Ensure all expectations and needs are communicated up front.

The first step in any mentoring or preceptorship should be to first figure out what both of you need from the relationship. The preceptor and preceptee should be fully aware of each other’s backgrounds and knowledge base. Make sure your preceptor knows what you are coming into the preceptorship already understanding or what you already have knowledge of. There should be an up front discussion in the beginning about what you both are hoping to get from the experiences you’ll have together. The preceptor should also be sure you know what they expect of you. This can be anything from how you’ll go into a room and assess patients together to how many patients you’ll be taking on your own and when. Going into the mentorship without knowing these expectations on either side is setting yourselves up for failure.

Figure out how you’ll communicate and what your style of communication is.

This is incredibly important for any professional relationship! Don’t wait until you’re in a bind and trying to contact your preceptor emergently on Facebook, not sure when they’ll see it. Establish up front how they expect you to communicate with them whether it be via cell phone, email, etc., and get that information! You’ll thank yourself later and it’ll save you a lot of problems.

Don’t hesitate to address a problem when it comes up and encourage them to do the same.

In any learning environment, nobody is going to be 100% perfect 100% of the time. Expect there to be some wrinkles that need to be ironed out and times when something happens and needs to be discussed. That’s just learning and doesn’t mean you’re doing it wrong! However, these times need to be handled in a healthy way that is conducive not only to your professional relationship, but your overall learning and growth. When something happens that you don’t understand or that makes you uneasy or upset, DO NOT hold it in and ignore it happened! Discuss it openly with your preceptor or mentor in a way that best suits both of your styles of communication. Having an open communication and clearing the air helps to keep things moving and will only assist in giving you a smooth experience that works well for everyone.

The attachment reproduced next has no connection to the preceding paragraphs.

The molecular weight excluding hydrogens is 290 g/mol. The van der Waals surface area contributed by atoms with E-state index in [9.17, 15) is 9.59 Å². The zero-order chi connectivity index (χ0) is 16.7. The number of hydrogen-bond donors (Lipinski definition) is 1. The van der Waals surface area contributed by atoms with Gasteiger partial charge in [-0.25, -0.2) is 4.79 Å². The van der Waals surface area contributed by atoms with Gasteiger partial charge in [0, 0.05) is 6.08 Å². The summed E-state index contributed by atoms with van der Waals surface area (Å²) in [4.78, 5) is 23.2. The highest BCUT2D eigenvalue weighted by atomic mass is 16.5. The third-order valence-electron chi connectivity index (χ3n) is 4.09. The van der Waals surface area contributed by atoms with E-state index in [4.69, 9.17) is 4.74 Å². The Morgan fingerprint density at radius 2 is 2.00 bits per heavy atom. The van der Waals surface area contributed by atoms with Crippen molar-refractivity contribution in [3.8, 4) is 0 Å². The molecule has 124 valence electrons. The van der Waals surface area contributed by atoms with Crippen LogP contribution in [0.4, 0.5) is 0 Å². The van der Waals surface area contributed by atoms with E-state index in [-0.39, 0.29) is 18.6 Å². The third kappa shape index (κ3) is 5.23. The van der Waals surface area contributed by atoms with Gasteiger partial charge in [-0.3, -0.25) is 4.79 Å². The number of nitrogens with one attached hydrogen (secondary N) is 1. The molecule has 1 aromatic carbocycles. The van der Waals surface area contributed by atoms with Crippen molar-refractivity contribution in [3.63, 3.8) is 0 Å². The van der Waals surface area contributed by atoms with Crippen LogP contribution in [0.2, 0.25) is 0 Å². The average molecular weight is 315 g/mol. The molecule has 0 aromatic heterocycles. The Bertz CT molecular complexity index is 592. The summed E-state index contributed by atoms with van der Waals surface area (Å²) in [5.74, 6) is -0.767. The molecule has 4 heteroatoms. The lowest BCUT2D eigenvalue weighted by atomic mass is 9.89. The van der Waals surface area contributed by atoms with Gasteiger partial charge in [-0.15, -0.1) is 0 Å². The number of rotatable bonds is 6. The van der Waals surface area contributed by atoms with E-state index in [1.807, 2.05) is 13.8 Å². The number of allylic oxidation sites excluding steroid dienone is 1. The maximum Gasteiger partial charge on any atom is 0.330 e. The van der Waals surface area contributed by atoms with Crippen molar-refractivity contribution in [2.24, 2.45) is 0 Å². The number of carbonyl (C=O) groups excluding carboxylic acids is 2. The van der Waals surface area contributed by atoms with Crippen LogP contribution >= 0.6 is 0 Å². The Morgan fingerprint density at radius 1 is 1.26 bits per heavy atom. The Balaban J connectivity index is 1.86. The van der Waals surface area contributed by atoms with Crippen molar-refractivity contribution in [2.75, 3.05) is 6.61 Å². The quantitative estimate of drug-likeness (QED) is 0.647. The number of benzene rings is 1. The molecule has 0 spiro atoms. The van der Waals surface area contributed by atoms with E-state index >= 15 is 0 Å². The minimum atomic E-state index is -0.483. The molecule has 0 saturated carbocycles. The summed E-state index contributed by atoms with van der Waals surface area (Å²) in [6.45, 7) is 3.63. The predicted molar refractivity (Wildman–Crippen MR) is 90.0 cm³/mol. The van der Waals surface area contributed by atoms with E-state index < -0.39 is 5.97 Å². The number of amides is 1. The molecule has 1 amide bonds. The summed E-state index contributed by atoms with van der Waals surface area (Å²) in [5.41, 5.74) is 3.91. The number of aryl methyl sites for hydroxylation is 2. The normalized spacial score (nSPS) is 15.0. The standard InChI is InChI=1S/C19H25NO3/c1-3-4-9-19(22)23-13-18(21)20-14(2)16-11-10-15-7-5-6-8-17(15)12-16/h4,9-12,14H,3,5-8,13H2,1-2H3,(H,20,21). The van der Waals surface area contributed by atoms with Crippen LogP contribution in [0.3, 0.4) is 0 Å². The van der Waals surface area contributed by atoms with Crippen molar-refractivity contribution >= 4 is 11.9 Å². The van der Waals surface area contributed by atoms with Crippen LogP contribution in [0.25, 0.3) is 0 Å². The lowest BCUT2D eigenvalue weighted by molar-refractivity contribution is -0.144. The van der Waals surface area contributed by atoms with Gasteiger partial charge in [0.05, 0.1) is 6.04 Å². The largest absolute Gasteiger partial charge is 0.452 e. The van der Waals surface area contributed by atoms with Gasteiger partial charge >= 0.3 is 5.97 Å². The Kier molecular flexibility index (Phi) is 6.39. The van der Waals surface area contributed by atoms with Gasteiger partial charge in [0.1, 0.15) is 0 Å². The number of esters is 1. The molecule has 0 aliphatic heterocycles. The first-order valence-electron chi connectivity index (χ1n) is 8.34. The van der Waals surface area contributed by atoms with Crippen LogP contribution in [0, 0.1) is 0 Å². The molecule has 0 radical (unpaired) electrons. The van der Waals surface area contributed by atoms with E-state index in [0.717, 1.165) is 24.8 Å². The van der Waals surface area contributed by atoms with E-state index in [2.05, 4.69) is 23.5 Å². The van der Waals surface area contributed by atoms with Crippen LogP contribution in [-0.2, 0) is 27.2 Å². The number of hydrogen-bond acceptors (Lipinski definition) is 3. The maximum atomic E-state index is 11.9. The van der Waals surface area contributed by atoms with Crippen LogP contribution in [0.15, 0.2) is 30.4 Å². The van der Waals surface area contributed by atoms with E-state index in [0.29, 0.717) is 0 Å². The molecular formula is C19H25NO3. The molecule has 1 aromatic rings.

DO NOT go into it with arrogance and/or expecting to take nothing away from the experience.

This is a big one. One of the biggest peeves for any experienced nurse is getting some A-hole who has some experience somewhere else, who thinks they know everything and makes that clear to everyone around them. We have all met a person like that (and probably come off that way unintentionally!). It’s common for people to want to overcompensate and impress whoever is mentoring or precepting them. However, try the best you can not to do this. Have confidence that you got into whatever position you are training for because you have earned it and let that be enough. People will be much happier helping with your learning experiences if you go into it openly and not throwing in their face whatever experiences or knowledge you have. Not to mention, you’re training for a reason, and anyone in nursing should be able to tell you that you learn something new every day. No matter how experienced you think you are, try and keep a level head and the ego at bay.

Check in with your preceptor and education team regularly.

This one helps if you have a long mentorship program like the one I went through. I went through a 12 week transition program for experienced nurses wishing to go to the ED from an inpatient unit. We also had 4 weeks of education included before starting the clinical training. That long period meant lots of checking in with the education team and figuring out what how things are going. Make sure everyone is on the same page and that you’re working hard on your weaknesses or areas needing improvement. You should also be told what your strengths are and what you’re doing well! Let the education team and/or your preceptor know what you need more help with. You should also tell them if you feel you need more time when your time is coming to a close. Safety is key, even if it means we aren’t all ready to be on our own in the cookie cutter amount of time allotted.